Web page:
Stehlik called drill production style the "sonic cousin to skittish footwork, southern-fried hip-hop and the 808 trigger-finger of trap." Young Chop is frequently identified by critics as the genre's most characteristic producer. The sound of trap producer Lex Luger's music is a major influence on drill, and Young Chop identified Shawty Redd, Drumma Boy and Zaytoven as important precursors to drill.
David Drake of Complex said drill is not defined by any particular production style, but "is about the entirety of the culture: the lingo, the dances, the mentality, and the music, much of which originated in the Woodlawn neighborhood of Dro City."
"Drill" is a slang term for use of automatic weapons (old-time Chicago gangsters would 'drill' someone, see old films of the era), the current use now means to fight or retaliate, and "can be used for anything from females getting dolled up to all out war in the streets." Dro City rapper Pacman, considered the stylistic originator of the genre, is credited as the first to apply the term to the local hip hop music.
Drake described the drill scene as a major vehicle of the early 2010s rise of Chicago hip hop, and described the scene as "a grassroots movement that had incubated in a closed, interlocking system: on the streets and through social media, in a network of clubs and parties, and amongst high schools." Drill developed in South Side, Chicago, in the midst of escalating violence and a homicide crisis. Mark Guarino wrote for Salon that the music grew during "a shift from historic feuding between monolithic crime organizations controlling thousands of members each to intrapersonal squabbling and retaliatory conflicts among smaller hybrid groups whose control extends just a few blocks... The toughened reality of living in these neighborhoods is what shaped Drill music." In the drill scene, rap conflict and gang conflict overlap, and many of the young rappers come from backgrounds with experience of violence. The Independent's Sam Gould wrote that Chief Keef "represents both a scary strain of current hip hop culture and a seriously alienated group within American society."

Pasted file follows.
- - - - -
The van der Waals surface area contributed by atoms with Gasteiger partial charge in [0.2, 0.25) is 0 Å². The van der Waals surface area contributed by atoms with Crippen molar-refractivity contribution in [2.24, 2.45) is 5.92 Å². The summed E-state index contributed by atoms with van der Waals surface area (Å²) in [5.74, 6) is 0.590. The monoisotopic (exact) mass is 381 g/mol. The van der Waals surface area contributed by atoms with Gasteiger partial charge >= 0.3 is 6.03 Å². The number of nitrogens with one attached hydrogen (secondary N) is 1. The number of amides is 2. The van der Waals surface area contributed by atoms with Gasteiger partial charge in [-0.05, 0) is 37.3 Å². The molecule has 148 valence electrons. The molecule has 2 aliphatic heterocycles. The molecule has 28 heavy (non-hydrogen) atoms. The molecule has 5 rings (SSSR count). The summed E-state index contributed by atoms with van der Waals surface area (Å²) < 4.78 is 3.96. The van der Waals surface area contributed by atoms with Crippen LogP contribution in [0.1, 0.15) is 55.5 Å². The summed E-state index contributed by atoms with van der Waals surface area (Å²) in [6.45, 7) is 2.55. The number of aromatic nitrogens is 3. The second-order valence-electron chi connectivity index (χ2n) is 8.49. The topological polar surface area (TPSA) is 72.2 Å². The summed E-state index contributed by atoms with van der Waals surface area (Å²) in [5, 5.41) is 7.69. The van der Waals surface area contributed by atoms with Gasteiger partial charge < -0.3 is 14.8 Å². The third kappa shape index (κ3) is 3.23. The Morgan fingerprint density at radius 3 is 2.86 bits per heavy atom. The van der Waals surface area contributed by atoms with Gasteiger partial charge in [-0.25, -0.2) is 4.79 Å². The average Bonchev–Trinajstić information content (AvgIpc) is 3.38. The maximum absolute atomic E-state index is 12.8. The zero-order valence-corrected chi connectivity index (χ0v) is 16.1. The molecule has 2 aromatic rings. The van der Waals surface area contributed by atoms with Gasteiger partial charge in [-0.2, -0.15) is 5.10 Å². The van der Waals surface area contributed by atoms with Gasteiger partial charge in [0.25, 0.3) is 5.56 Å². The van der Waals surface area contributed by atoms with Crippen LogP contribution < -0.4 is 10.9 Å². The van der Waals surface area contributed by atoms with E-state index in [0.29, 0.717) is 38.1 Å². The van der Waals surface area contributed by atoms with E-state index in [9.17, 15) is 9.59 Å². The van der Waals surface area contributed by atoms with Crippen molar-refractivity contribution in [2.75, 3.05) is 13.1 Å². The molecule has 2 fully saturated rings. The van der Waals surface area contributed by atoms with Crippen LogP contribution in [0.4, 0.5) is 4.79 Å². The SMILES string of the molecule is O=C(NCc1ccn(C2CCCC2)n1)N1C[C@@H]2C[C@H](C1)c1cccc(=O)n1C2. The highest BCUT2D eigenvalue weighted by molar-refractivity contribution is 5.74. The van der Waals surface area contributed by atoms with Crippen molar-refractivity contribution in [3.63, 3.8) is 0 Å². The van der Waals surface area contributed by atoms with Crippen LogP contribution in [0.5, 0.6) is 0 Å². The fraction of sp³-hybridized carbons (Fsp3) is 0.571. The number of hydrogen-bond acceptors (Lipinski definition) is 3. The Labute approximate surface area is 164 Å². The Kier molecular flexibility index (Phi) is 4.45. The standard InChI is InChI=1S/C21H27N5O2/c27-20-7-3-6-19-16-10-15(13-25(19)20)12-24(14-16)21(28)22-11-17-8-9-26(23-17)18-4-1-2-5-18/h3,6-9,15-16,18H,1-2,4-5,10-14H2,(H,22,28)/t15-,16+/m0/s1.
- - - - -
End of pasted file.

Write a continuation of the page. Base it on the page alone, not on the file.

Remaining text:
Older Chicago rappers have been mixed in their reaction to drill's popularity and violence. In a radio interview, socially conscious hip hop rapper Lupe Fiasco said "Chief Keef scares me. Not him specifically, but just the culture that he represents ... The murder rate in Chicago is skyrocketing, and you see who's doing it and perpetrating it—they all look like Chief Keef." After Chief Keef threatened Fiasco on Twitter, Fiasco said he was considering quitting the music scene. Rhymefest tweeted that drill is "the theme music to murder." Kanye West remixed "I Don't Like" for the 2012 GOOD Music compilation Cruel Summer as "Don't Like", with features from West, Chief Keef, Pusha T, Big Sean, and Jadakiss. West cited drill as an influence on his 2013 album Yeezus, and Chief Keef and King L had vocals featured on the album.
Producers and DJs